Rio Rancho fire crews continue to work on the burned country clubhouse the day after the fire started in October 2019. Gary Herron photo.

Fire investigator Mark J. Torres, special agent in charge for the Office of the Superintendent of Insurance/Criminal Division in Albuquerque, said the Oct. 4 fire that destroyed the clubhouse at what had last been Club Rio Rancho most likely started from the outside, on the roof.

And it was a case of arson, he said, although there are two types of arson: accidental or on purpose. This one, which destroyed an iconic building in the city, seemed to be intentional.

An accelerant-detection dog, named Whizzy, detected an accelerant on the roof. That accelerant was determined to be gasoline, and now, nearly 10 months later, a suspect has been found.

But, Torres said, they’ve been unable to obtain an arrest warrant for their suspect, a Bernalillo man in his 40s.

“He’s still a person of interest; we are treating him as a suspect,” Torres said Wednesday. “Everything we are writing is based on information in the search warrants.”

(Although this suspect’s name was included on the search warrant, because he has not been charged, the Observer is not identifying him, pending an arrest.)

Torres said the investigation, thanks to the pandemic, has been slower than usual: “Most of (the state arson team) are working from their home and the evidentiary process is a lot slower. … And there’s been more fires.”

“More fires” included the suspicious fire that claimed historic Sugar Bowl Lanes in Belen last month.

The suspect, according to the affidavit for the search warrant obtained in the 13th Judicial District Court in Bernalillo, acknowledged that the fire was started on the second-floor roof of the clubhouse.

An anonymous tip said the suspect “was telling people he caused this fire,” the affidavit reads.

Additionally, an anonymous source told Rio Rancho Police Detective Robyn Carter exactly where the fire had been started, with the pouring of gasoline, without any previously released information on that detail, according to the affidavit.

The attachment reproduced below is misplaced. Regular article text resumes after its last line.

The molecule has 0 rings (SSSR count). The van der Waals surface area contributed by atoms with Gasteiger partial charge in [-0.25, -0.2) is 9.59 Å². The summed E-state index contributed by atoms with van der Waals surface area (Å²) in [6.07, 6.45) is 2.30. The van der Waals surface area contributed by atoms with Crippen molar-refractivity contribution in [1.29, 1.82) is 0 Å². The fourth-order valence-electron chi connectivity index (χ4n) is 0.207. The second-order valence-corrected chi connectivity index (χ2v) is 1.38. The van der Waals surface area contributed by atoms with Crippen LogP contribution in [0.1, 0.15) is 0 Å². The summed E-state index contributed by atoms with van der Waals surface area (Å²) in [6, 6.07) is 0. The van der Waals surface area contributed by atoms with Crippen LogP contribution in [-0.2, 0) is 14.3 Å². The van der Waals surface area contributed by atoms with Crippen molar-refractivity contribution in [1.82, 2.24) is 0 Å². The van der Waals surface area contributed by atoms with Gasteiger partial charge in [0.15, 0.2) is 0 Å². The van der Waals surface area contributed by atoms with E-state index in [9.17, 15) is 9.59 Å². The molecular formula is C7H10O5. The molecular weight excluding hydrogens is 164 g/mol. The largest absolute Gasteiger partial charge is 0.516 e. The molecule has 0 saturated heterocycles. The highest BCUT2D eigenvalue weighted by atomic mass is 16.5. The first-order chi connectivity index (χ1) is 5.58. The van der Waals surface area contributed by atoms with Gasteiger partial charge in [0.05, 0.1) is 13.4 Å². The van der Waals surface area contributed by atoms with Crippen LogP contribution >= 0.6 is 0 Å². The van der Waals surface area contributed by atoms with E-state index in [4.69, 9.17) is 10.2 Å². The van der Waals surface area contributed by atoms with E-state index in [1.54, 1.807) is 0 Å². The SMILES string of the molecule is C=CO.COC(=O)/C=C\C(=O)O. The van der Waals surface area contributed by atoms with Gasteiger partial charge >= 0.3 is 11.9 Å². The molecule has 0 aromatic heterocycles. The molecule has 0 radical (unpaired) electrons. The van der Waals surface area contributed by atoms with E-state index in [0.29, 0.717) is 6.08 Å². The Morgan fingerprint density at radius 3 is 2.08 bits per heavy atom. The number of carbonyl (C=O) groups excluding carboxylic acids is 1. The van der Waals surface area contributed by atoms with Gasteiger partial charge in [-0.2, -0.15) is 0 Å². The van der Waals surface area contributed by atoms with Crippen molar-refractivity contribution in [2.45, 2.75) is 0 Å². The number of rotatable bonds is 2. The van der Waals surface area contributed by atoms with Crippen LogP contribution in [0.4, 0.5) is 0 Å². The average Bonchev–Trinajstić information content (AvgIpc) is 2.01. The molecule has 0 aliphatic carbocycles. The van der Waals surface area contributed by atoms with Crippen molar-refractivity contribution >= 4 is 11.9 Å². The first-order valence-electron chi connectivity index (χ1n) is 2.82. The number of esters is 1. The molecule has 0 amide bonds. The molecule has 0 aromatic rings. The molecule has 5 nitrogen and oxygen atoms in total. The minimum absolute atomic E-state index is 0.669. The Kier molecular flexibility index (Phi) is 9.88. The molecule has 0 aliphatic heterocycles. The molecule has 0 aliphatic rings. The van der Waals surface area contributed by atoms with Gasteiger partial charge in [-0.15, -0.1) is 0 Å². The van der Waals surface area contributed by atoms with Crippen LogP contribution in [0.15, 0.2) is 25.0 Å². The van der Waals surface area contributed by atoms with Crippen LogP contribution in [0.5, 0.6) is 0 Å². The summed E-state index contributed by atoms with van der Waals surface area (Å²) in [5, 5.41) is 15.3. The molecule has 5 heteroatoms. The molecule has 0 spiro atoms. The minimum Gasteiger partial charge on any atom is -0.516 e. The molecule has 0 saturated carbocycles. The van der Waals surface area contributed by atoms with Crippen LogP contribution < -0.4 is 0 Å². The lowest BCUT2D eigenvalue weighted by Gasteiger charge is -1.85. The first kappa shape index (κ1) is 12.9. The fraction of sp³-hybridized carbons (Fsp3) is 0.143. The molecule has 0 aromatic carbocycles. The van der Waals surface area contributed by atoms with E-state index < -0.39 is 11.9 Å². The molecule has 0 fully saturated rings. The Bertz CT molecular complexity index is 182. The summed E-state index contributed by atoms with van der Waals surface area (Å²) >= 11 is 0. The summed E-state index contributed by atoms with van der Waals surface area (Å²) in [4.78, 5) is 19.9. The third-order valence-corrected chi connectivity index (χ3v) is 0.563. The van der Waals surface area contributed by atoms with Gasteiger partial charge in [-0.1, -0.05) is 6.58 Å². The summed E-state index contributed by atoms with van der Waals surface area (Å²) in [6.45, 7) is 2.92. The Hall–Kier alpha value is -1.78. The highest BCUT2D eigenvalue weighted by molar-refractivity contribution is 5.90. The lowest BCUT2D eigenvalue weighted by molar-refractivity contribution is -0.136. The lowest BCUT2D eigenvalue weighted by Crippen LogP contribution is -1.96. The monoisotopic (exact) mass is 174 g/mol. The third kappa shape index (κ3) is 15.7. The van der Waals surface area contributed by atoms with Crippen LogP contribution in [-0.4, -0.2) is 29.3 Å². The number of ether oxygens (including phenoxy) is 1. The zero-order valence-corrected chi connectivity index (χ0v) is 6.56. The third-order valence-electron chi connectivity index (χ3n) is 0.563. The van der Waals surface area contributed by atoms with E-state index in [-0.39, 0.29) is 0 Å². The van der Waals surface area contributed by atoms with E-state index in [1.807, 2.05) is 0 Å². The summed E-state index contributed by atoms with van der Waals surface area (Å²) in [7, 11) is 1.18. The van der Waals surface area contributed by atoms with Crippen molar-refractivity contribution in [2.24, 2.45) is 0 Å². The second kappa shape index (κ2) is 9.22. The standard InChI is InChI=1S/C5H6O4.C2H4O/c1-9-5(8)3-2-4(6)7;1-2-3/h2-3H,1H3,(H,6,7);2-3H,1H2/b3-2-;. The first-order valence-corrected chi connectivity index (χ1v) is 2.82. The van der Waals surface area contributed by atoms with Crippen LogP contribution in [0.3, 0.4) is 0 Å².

The suspect, who allegedly entered the clubhouse and took items, was interviewed, but Torres said the man told a lot of lies. Officials also learned their suspect was a previous employee of Club Rio Rancho.

The search warrant, later secured, allowed law enforcement to seize any cellphones used by the suspect.

But, Torres said Wednesday, the suspect has been using multiple cell phones, sometimes obtaining burner phones at Walmart and when the minutes are used up, purchasing another.

“We’ve written a series of five different search warrants; he was giving us a lot of misinformation,” Torres said. “(But) we found the phone he was using (on Oct. 4, 2019); our (next) warrant is asking for GPS information, information stored on the cloud and other telephone services.

“We’re trying to get beyond the reasonable doubt,” Torres said. “There was definitely an accelerant, (but the suspect told us) he was working in the backyard; they should or would find an accelerant on his clothes. It was a typical excuse — lawnmowers take gas, chainsaws take gas. They took samples from inside of his vehicle, took his clothes, samples of his bedroom carpet — trying to eliminate the defenses.

“It’s been frustrating,” Torres said.

“I’m not optimistic, awaiting results on what we have,” he said, “Finally I think we’ve found it (the sought-after phone).”